Haunted Summitview Drive of New Castle, PA USA
Yard haunt sponsored by Partiers.com of New Castle, PA USA



Peek-a-boo animatronic

 This is our electric motor driven animatronic.  Here is a photo inside our graveyard.

Powered by a rotisserie motor mounted at the bottom of our

plywood gravestone, our P. K. Boo skeleton slowly rises and lowers.

These pictures were taken a year after our animatronic was built so

       detailed illustrations do not exist.  We will gladly answer any questions you may have.

 Here is a closer view of our animatronic P.K. Boo.

 The gravestone is simply a piece of plywood fastened to another
piece of plywood to make a 90 degree angle which allows it to
          stand upright.  All of the electronic components are mounted on the
back on the piece of plywood that lays on the ground.

 From the side, you can see how we attached the
        gravestone's plywood front to a piece of plywood that will act as the
prop's base.  We had to experiment to get the correct
distance from the motor shaft and linkage to move our
skeleton the correct amount of length up and down.

 From behind, you can see how we mounted the rotisserie
motor inside a wooden housing we constructed.  We had to leave
         enough space from the ground so that the swing arm didn't hit bottom when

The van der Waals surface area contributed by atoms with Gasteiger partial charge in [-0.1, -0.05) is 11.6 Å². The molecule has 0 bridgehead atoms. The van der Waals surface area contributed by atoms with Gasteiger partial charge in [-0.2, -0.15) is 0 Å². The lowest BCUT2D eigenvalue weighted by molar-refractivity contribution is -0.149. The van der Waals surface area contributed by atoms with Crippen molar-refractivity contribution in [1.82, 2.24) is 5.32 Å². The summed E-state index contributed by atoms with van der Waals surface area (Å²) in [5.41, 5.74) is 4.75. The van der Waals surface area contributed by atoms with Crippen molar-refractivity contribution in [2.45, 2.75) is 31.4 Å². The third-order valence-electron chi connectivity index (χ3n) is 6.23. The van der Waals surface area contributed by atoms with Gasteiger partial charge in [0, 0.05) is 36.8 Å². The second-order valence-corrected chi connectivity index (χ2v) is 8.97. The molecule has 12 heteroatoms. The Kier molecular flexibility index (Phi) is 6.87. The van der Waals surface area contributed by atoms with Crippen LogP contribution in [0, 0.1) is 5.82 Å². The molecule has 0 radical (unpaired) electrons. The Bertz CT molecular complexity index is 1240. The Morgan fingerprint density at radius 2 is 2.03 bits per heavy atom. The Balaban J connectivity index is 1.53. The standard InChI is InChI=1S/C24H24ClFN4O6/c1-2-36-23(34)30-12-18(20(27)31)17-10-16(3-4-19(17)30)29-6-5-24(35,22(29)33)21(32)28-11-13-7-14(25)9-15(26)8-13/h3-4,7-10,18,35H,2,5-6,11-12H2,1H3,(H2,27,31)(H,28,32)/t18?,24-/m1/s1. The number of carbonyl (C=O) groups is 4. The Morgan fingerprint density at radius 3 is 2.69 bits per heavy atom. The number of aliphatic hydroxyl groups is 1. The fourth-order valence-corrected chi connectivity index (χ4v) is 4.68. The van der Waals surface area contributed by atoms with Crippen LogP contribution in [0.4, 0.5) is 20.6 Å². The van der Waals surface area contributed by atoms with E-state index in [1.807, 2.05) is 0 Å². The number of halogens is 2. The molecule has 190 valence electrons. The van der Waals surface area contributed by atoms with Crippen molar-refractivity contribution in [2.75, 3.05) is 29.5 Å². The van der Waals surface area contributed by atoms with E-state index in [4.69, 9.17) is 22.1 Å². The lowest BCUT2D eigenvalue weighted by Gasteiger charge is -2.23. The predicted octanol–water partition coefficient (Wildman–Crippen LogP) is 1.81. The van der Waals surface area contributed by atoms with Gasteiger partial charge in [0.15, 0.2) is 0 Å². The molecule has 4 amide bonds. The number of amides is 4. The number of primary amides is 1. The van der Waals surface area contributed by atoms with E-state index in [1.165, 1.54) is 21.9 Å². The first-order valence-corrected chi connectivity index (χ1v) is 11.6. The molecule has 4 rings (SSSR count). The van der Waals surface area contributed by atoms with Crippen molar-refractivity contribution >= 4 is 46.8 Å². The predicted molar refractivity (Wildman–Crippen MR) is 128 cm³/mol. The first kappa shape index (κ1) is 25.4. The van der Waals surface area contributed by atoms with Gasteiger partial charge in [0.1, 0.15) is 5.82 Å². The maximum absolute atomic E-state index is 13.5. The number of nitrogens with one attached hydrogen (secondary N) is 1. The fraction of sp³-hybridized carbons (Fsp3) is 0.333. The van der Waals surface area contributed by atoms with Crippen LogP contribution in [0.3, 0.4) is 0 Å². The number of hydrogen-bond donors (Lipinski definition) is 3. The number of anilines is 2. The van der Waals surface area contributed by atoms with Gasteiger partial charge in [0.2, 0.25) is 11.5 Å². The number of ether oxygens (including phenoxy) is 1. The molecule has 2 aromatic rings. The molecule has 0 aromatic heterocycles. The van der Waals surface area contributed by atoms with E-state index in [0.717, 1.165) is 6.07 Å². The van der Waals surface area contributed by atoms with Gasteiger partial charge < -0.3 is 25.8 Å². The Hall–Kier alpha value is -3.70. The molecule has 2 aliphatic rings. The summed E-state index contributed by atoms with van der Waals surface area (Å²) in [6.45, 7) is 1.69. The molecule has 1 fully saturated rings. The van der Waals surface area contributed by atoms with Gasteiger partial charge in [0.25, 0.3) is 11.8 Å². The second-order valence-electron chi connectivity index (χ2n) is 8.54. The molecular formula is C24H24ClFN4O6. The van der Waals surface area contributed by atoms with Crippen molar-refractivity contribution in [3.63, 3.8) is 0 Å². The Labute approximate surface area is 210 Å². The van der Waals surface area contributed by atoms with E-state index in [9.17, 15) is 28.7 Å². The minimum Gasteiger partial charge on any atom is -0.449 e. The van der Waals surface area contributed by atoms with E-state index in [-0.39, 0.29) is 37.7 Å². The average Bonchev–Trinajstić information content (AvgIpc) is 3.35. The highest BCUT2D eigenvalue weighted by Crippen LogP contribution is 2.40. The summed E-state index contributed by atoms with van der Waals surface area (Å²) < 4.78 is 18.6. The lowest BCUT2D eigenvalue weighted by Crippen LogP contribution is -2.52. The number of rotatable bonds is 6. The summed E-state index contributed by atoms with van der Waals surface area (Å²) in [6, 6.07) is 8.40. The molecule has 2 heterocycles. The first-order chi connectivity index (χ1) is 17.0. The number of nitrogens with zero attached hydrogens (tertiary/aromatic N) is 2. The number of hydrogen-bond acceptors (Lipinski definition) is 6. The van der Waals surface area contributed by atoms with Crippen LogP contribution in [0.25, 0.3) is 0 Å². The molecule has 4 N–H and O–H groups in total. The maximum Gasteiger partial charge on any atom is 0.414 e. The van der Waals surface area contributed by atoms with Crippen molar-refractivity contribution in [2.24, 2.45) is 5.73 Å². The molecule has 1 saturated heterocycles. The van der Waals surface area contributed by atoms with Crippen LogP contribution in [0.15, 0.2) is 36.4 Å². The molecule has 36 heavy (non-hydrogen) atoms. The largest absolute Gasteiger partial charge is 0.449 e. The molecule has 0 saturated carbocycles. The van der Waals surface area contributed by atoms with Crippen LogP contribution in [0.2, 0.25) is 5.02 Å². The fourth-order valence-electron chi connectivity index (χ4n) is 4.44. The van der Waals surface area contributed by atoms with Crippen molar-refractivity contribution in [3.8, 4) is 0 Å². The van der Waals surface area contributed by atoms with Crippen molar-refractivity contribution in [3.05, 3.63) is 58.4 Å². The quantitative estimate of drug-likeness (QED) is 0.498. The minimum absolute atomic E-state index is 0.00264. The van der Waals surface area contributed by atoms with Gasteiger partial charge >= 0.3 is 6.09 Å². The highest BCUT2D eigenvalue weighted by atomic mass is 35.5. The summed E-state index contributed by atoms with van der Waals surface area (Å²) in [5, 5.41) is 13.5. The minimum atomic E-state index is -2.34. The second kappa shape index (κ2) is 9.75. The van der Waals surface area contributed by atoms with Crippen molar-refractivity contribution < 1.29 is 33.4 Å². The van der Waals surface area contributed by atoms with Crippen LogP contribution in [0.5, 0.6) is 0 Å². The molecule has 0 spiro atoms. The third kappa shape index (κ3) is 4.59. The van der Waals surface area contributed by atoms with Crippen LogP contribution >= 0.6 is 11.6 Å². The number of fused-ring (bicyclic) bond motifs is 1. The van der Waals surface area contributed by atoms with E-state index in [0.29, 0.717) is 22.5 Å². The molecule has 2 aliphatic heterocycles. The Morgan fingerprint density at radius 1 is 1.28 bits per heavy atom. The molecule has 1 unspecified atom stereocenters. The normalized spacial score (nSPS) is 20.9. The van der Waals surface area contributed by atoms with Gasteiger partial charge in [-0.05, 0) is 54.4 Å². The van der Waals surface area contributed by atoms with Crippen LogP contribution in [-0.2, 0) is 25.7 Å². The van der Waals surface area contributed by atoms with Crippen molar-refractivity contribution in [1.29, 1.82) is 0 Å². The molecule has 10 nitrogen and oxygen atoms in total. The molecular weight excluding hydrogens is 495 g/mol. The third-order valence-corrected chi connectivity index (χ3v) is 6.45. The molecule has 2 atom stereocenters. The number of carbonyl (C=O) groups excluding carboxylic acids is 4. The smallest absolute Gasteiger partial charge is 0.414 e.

it rotated underneath.

 We used the bracket that came with the rotisserie
motor.  It was a universal mount for gas grills.
Here is a closer view of the motor from behind.

Here is another view from the side.

The skeleton used in this prop was taken from a
battery operated hanging/shaking skeleton device.
     It was dismantled and 12 volt LED lights were placed in the
eyes for use in this prop.

 Close up of the motor from the front.  The shaft was welded with welding liquid inside
the motor.  It was the original rotisserie shaft that we cut to the size we needed then 
glued inside the motor.  We attached an arm to the motor shaft using a C-type clamp.
The length of the shaft as well as the arms are important.

 This is the upper portion of the arm where the skeleton is
       attached.  We used a clamp to hold the arm in place, but allowed
enough room for it to move properly.

 From above, the distance between the gravestone front
and the motor mount can be seen.

We had to make several different wooden structures

     before we got it right.  If you need the dimensions we used,
we will gladly supply them for you.